Tauranga City Council and the Ministry for the Environment stepped in at short notice to support kerbside glass collection in Tauranga after private kerbside glass collection services were withdrawn in March 2018.
“The reintroduction of this service and its operation since October 2018 has been a great success. It is on track to help divert from landfill 6,000 tonnes of glass waste generated in Tauranga each year,” Associate Minister for the Environment, Eugenie Sage said today.
“Prior to the support being provided fewer people were recycling, as the alternative was visiting a transfer station and having to wait to recycle.”
The Ministry for the Environment’s Waste Minimisation Fund contributed $256,500 to fund half of the 52,950 crates tagged with radio frequency identification (RFID) readers needed for collections. The service wasreintroduced to every residential household in Tauranga in October 2018.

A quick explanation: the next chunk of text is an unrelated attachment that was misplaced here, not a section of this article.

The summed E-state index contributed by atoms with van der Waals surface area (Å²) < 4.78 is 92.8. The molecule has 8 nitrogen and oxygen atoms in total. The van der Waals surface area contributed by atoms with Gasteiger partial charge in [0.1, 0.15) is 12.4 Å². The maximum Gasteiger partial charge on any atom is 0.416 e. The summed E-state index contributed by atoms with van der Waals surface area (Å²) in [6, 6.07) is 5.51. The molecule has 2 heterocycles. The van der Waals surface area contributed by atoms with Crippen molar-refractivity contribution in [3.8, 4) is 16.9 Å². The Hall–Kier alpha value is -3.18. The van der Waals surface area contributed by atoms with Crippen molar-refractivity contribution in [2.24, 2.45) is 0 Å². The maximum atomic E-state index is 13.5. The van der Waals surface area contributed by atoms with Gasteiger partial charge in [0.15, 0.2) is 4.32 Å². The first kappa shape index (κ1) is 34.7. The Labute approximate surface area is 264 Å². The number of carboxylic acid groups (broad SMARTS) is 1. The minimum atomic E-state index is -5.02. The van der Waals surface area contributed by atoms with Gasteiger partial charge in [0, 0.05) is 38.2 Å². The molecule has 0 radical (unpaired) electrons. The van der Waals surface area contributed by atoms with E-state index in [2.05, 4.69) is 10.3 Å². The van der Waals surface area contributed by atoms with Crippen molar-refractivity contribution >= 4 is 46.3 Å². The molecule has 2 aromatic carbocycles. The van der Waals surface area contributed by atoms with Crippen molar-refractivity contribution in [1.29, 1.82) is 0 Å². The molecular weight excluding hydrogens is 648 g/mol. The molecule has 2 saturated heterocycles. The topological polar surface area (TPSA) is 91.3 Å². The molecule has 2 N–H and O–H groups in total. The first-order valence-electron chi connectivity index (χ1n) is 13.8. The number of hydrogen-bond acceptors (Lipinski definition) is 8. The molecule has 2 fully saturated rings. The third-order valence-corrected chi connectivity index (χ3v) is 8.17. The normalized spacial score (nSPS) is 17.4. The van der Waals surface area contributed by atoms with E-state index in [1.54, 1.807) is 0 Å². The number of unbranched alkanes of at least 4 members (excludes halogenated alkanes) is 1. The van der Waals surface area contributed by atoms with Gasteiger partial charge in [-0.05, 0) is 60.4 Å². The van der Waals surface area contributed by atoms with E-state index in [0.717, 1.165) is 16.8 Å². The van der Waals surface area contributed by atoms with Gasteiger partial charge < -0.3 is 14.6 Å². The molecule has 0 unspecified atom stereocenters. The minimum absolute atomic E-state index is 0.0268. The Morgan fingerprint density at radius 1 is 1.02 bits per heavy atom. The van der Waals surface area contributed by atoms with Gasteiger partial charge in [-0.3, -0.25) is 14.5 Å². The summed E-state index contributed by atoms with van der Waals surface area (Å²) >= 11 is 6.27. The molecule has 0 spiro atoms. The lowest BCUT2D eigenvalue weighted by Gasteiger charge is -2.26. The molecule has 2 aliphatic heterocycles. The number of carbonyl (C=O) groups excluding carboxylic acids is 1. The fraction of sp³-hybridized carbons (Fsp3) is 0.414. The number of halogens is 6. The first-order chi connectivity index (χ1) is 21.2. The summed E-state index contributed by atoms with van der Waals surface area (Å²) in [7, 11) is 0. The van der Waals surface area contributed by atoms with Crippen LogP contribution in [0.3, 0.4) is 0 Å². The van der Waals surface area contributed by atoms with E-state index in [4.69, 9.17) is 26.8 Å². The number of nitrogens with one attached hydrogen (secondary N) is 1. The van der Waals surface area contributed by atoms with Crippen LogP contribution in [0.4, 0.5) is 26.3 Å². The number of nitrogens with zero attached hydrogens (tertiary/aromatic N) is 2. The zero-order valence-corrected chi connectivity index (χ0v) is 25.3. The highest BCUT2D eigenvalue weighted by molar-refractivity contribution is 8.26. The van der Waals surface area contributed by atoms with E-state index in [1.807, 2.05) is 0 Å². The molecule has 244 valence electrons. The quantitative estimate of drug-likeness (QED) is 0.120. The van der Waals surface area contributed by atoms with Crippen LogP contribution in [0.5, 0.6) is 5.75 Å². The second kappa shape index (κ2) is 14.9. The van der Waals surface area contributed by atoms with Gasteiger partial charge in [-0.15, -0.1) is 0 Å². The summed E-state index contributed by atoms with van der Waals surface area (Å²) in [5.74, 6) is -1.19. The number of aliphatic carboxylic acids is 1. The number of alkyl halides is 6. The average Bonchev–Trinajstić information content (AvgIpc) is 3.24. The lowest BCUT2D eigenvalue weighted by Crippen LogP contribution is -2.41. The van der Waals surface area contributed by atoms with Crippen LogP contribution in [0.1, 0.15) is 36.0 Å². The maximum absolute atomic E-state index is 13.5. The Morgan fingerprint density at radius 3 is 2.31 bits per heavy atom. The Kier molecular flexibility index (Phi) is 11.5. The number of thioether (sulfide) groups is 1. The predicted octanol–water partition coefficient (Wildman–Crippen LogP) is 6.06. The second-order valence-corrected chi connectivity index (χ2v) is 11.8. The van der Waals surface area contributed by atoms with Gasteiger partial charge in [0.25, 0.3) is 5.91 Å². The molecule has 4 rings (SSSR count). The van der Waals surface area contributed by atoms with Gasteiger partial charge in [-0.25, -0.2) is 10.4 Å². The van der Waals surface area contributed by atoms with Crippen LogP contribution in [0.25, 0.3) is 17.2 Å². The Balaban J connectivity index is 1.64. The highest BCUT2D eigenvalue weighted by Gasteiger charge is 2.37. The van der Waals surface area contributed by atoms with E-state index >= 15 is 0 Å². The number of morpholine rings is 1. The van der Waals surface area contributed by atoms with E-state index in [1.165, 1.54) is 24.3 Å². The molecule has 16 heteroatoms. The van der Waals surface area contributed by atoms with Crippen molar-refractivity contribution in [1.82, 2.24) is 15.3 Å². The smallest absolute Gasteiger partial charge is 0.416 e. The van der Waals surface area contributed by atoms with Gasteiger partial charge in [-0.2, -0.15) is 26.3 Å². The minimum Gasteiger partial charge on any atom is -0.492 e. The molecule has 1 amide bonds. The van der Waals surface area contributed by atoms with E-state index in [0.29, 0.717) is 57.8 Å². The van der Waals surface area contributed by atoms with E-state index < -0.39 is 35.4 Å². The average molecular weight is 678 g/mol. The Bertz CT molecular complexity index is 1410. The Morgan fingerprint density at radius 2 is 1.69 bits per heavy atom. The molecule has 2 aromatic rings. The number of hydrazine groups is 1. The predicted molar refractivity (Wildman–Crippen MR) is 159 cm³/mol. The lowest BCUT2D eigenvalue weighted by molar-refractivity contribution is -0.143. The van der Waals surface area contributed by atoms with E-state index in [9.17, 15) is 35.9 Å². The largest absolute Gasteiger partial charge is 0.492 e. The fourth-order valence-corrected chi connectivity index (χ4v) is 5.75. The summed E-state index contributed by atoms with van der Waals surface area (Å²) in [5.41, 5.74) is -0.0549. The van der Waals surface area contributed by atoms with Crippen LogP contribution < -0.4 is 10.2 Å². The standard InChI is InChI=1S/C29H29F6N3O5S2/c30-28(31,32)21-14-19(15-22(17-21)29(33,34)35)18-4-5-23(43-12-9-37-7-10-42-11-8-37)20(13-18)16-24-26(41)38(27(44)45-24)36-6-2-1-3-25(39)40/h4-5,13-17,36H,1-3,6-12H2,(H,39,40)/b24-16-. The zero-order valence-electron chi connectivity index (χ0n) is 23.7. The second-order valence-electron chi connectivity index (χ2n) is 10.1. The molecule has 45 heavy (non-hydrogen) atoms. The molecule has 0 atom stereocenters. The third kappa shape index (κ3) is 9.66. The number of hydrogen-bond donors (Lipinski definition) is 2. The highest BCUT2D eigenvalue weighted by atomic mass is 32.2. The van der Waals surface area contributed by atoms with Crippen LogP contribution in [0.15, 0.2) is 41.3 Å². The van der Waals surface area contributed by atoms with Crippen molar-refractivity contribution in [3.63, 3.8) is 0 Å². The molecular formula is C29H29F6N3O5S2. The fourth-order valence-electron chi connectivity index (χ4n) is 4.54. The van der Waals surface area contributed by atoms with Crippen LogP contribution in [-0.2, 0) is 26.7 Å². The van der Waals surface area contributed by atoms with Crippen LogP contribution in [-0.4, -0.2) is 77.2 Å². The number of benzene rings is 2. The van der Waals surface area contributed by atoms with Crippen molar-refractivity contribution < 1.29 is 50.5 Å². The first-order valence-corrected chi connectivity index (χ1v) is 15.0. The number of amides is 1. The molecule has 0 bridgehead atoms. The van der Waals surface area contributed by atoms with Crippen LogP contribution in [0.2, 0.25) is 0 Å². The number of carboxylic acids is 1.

The kerbside collection service has had a much bigger uptake than expected, so the Tauranga City Council is putting on a 6th glass collection truck which is due to start in July. On average 5,500 households are serviced each day. The council estimates almost twice as much glass is being collected compared to the previous collection service. Glass contamination has been reduced by operators being able to sort the glass by colour at the roadside.
The recycling crates’ new radio frequency identification technology tracks the bins to the individual property helping improve customer service. High level data captured by the RFID tag identifies generalised recycling trends and patterns that can help in educating the community about how to recycle properly.
“We are committed towards supporting solutions to reduce waste. It’s fantastic to have been able to fund this recycling initiative which has had a significant impact on reducing our landfill,” says Eugenie Sage.